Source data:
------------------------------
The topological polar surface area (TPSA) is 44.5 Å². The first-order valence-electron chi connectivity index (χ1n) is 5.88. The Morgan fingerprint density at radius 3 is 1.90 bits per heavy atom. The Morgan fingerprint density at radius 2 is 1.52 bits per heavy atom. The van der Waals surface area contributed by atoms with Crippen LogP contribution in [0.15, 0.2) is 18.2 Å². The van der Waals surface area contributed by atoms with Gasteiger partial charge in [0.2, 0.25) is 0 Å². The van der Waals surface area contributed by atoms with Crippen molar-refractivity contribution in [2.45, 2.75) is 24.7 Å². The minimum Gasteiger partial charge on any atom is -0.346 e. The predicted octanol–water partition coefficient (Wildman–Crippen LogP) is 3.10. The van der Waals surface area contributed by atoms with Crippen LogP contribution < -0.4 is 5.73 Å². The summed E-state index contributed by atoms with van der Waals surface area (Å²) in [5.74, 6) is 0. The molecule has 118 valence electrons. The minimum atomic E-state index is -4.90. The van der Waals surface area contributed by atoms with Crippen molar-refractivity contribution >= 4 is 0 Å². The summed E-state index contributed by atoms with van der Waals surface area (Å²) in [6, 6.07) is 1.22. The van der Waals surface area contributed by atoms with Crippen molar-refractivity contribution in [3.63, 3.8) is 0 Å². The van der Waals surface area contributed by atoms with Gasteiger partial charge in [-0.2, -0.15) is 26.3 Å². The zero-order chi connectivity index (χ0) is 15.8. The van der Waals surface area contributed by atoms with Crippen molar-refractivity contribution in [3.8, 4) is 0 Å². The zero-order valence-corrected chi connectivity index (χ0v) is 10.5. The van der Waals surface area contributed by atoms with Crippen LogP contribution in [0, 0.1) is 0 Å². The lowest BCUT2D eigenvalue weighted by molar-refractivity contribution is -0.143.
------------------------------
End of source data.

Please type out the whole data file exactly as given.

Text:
The topological polar surface area (TPSA) is 44.5 Å². The first-order valence-electron chi connectivity index (χ1n) is 5.88. The Morgan fingerprint density at radius 3 is 1.90 bits per heavy atom. The Morgan fingerprint density at radius 2 is 1.52 bits per heavy atom. The van der Waals surface area contributed by atoms with Crippen LogP contribution in [0.15, 0.2) is 18.2 Å². The van der Waals surface area contributed by atoms with Gasteiger partial charge in [0.2, 0.25) is 0 Å². The van der Waals surface area contributed by atoms with Crippen molar-refractivity contribution in [2.45, 2.75) is 24.7 Å². The minimum Gasteiger partial charge on any atom is -0.346 e. The predicted octanol–water partition coefficient (Wildman–Crippen LogP) is 3.10. The van der Waals surface area contributed by atoms with Crippen LogP contribution < -0.4 is 5.73 Å². The summed E-state index contributed by atoms with van der Waals surface area (Å²) in [5.74, 6) is 0. The molecule has 118 valence electrons. The minimum atomic E-state index is -4.90. The van der Waals surface area contributed by atoms with Crippen molar-refractivity contribution >= 4 is 0 Å². The summed E-state index contributed by atoms with van der Waals surface area (Å²) in [6, 6.07) is 1.22. The van der Waals surface area contributed by atoms with Crippen molar-refractivity contribution in [3.63, 3.8) is 0 Å². The van der Waals surface area contributed by atoms with Gasteiger partial charge in [-0.2, -0.15) is 26.3 Å². The zero-order chi connectivity index (χ0) is 15.8. The van der Waals surface area contributed by atoms with Crippen molar-refractivity contribution in [3.8, 4) is 0 Å². The zero-order valence-corrected chi connectivity index (χ0v) is 10.5. The van der Waals surface area contributed by atoms with Crippen LogP contribution in [0, 0.1) is 0 Å². The lowest BCUT2D eigenvalue weighted by molar-refractivity contribution is -0.143.